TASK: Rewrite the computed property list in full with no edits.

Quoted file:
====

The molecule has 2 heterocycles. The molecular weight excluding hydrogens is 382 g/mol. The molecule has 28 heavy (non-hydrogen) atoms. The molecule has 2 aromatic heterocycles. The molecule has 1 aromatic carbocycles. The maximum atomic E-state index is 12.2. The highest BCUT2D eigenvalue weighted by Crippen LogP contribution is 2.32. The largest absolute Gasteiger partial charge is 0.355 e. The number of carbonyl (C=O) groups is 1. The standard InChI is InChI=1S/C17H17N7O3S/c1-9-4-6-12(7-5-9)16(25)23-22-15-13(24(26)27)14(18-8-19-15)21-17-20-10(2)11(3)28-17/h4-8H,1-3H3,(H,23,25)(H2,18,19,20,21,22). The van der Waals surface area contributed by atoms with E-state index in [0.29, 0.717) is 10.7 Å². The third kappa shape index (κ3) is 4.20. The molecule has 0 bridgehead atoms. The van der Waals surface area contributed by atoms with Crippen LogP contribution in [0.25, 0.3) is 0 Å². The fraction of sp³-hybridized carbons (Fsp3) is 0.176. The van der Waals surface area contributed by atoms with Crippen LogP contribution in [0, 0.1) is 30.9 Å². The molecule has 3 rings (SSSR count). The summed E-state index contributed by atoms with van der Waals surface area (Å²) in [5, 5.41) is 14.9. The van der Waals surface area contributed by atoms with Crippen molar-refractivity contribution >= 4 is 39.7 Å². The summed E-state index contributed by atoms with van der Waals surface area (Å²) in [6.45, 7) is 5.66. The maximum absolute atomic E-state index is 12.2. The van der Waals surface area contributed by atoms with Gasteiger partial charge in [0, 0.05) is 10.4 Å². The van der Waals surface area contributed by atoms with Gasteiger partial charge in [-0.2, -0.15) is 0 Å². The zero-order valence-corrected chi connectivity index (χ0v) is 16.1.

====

The molecule has 2 heterocycles. The molecular weight excluding hydrogens is 382 g/mol. The molecule has 28 heavy (non-hydrogen) atoms. The molecule has 2 aromatic heterocycles. The molecule has 1 aromatic carbocycles. The maximum atomic E-state index is 12.2. The highest BCUT2D eigenvalue weighted by Crippen LogP contribution is 2.32. The largest absolute Gasteiger partial charge is 0.355 e. The number of carbonyl (C=O) groups is 1. The standard InChI is InChI=1S/C17H17N7O3S/c1-9-4-6-12(7-5-9)16(25)23-22-15-13(24(26)27)14(18-8-19-15)21-17-20-10(2)11(3)28-17/h4-8H,1-3H3,(H,23,25)(H2,18,19,20,21,22). The van der Waals surface area contributed by atoms with E-state index in [0.29, 0.717) is 10.7 Å². The third kappa shape index (κ3) is 4.20. The molecule has 0 bridgehead atoms. The van der Waals surface area contributed by atoms with Crippen LogP contribution in [0.25, 0.3) is 0 Å². The fraction of sp³-hybridized carbons (Fsp3) is 0.176. The van der Waals surface area contributed by atoms with Crippen LogP contribution in [0, 0.1) is 30.9 Å². The molecule has 3 rings (SSSR count). The summed E-state index contributed by atoms with van der Waals surface area (Å²) in [5, 5.41) is 14.9. The van der Waals surface area contributed by atoms with Crippen molar-refractivity contribution >= 4 is 39.7 Å². The summed E-state index contributed by atoms with van der Waals surface area (Å²) in [6.45, 7) is 5.66. The maximum absolute atomic E-state index is 12.2. The van der Waals surface area contributed by atoms with Gasteiger partial charge in [0, 0.05) is 10.4 Å². The van der Waals surface area contributed by atoms with Gasteiger partial charge in [-0.2, -0.15) is 0 Å². The zero-order valence-corrected chi connectivity index (χ0v) is 16.1.